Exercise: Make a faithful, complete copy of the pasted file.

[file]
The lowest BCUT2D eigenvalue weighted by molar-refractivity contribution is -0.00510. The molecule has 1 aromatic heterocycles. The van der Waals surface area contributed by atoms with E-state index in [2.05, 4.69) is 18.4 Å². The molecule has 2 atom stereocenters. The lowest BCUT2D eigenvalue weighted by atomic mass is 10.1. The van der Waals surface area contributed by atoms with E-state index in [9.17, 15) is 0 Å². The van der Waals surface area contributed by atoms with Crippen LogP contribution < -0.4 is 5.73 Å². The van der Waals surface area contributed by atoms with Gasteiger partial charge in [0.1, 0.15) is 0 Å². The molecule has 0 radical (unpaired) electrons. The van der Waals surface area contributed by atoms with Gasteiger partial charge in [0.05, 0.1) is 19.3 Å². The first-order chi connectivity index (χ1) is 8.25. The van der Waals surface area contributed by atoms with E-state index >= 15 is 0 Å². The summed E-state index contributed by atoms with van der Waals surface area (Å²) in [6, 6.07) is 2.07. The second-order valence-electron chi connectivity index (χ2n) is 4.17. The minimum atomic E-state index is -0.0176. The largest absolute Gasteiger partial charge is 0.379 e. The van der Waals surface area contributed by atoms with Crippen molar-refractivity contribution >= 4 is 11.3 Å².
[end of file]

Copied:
The lowest BCUT2D eigenvalue weighted by molar-refractivity contribution is -0.00510. The molecule has 1 aromatic heterocycles. The van der Waals surface area contributed by atoms with E-state index in [2.05, 4.69) is 18.4 Å². The molecule has 2 atom stereocenters. The lowest BCUT2D eigenvalue weighted by atomic mass is 10.1. The van der Waals surface area contributed by atoms with E-state index in [9.17, 15) is 0 Å². The van der Waals surface area contributed by atoms with Crippen LogP contribution < -0.4 is 5.73 Å². The van der Waals surface area contributed by atoms with Gasteiger partial charge in [0.1, 0.15) is 0 Å². The molecule has 0 radical (unpaired) electrons. The van der Waals surface area contributed by atoms with Gasteiger partial charge in [0.05, 0.1) is 19.3 Å². The first-order chi connectivity index (χ1) is 8.25. The van der Waals surface area contributed by atoms with E-state index >= 15 is 0 Å². The summed E-state index contributed by atoms with van der Waals surface area (Å²) in [6, 6.07) is 2.07. The second-order valence-electron chi connectivity index (χ2n) is 4.17. The minimum atomic E-state index is -0.0176. The largest absolute Gasteiger partial charge is 0.379 e. The van der Waals surface area contributed by atoms with Crippen molar-refractivity contribution >= 4 is 11.3 Å².